Hard to believe, but there was a time when you couldn’t pull a device out of your pocket, ask it a question and get an intelligible answer.
What you could do, though, was visit a library and, if you couldn’t locate the answer in one of its books, ask a kindly librarian to do so for you. (They are sort of like human search engines, after all).
When librarians were asked something novel or difficult, they’d often write the question down on a piece of card and file it away for future reference. A box of these cards from the '40s was recently unearthed at the New York Public Library, and they’re every bit as hilarious as you’d expect somebody’s Google queries from 50 years ago to be.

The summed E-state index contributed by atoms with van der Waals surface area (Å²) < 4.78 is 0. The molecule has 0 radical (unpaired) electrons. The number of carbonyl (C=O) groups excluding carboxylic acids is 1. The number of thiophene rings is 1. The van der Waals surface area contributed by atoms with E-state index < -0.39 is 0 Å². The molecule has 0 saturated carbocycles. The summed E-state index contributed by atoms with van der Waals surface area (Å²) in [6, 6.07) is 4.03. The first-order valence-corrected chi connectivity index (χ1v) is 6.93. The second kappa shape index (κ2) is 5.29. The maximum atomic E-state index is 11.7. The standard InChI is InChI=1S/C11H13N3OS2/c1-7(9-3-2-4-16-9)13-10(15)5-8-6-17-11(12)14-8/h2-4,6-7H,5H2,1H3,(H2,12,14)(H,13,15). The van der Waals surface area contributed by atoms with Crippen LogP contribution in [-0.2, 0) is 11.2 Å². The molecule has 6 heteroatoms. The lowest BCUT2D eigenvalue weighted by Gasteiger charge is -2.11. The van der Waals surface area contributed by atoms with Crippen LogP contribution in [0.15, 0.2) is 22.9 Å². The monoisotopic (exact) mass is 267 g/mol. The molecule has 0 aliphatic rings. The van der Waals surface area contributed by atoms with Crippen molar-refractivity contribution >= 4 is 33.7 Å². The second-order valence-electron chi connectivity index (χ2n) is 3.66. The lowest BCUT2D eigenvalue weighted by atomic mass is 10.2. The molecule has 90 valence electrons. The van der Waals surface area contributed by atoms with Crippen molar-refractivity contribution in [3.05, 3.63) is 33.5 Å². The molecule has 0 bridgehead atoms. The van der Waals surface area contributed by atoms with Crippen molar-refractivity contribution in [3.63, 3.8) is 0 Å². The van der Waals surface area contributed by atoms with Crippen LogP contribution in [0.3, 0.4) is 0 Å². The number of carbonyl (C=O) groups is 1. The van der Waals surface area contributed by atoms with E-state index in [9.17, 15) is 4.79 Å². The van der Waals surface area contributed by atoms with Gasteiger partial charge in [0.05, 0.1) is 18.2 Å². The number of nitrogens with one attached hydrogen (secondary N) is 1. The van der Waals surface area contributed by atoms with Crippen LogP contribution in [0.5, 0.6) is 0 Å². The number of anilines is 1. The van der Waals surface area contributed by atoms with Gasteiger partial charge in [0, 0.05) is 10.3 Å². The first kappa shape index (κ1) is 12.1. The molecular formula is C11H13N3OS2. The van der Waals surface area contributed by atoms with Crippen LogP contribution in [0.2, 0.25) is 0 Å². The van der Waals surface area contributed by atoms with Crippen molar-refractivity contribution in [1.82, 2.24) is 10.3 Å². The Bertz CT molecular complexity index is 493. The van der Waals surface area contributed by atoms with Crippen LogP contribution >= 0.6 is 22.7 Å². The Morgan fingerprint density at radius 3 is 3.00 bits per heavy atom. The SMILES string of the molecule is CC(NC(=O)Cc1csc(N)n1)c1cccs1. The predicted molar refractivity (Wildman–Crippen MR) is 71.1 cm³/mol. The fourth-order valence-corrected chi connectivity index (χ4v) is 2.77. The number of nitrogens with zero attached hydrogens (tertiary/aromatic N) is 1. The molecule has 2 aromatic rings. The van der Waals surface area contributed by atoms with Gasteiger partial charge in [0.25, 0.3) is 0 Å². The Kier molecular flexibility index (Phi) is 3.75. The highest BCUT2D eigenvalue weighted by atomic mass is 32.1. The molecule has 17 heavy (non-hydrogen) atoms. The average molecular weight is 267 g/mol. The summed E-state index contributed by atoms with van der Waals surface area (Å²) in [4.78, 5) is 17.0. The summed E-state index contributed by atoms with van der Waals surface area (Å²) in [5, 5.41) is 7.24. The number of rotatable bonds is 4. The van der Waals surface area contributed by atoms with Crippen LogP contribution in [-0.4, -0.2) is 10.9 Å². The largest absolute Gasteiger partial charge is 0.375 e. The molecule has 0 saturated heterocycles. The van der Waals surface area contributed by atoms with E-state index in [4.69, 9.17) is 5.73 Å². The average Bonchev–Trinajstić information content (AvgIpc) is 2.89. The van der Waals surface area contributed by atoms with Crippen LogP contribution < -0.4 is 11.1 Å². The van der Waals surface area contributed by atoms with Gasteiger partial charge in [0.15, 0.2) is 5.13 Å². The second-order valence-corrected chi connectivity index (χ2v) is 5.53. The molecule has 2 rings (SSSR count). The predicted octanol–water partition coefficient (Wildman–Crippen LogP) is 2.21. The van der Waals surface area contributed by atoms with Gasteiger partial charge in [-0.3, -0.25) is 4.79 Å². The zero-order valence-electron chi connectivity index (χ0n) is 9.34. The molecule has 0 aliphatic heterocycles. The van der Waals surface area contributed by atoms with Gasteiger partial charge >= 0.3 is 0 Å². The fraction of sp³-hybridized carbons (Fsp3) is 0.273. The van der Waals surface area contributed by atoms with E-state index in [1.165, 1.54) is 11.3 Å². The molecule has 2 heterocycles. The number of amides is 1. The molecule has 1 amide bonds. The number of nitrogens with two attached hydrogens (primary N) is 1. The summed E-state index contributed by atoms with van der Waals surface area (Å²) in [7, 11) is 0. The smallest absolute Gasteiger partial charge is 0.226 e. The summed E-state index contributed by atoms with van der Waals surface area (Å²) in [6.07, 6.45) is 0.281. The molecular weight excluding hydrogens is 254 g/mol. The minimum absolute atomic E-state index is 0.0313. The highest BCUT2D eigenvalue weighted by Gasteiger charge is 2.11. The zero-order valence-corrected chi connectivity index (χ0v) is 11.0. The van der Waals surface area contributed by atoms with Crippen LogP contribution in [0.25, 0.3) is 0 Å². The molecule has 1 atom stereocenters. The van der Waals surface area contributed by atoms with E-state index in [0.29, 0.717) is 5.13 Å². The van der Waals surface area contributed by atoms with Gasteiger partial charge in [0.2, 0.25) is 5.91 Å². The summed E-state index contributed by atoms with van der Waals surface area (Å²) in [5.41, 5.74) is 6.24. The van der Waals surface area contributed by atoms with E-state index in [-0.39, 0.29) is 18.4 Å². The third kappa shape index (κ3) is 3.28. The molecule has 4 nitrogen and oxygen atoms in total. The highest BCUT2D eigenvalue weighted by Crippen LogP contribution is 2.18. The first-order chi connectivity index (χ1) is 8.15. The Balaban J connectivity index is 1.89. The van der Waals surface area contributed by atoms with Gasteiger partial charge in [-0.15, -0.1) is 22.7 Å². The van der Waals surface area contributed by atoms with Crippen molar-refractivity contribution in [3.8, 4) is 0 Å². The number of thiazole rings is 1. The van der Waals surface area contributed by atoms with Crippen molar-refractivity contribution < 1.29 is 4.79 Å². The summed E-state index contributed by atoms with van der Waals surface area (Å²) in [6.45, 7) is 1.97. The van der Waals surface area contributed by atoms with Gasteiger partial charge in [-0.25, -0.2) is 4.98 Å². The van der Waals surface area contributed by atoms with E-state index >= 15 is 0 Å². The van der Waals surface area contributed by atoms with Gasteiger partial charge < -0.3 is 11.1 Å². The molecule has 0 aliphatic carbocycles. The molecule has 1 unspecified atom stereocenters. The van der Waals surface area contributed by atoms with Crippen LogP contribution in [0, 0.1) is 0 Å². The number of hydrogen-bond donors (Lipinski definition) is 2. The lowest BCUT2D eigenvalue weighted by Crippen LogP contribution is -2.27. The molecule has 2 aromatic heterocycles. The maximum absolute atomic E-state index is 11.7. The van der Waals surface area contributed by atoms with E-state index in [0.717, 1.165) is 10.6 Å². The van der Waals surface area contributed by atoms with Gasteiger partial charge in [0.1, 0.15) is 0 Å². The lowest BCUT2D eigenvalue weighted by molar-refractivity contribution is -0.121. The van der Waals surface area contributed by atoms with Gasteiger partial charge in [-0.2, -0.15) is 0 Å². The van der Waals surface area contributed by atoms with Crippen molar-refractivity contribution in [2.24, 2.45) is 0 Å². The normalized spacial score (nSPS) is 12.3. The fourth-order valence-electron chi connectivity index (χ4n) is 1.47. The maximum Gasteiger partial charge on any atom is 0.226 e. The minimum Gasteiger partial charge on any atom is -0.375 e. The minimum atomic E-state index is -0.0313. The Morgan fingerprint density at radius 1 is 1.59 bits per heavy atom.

A litany of the quandaries that kept our forefathers up at night, the questions range from the serious ("Is there a law whereby a child can become unrelated to its parent if they don’t like each other?", 1961) to the inane ("Why do 18th century English paintings have so many squirrels in them, and how did they tame them so that they wouldn’t bite the painter?", 1976).
While some of the questions are clearly products of the times in which they were asked ("Is it proper to go to Reno alone to get a divorce?", 1945), others trace a common thread connecting us as a species through time ("What does it mean when you dream of being chased by an elephant?", 1947). One can only imagine how a librarian, busy navigating the Dewey Decimal System and shushing beatniks, would have responded, but these cards show that they did at least try.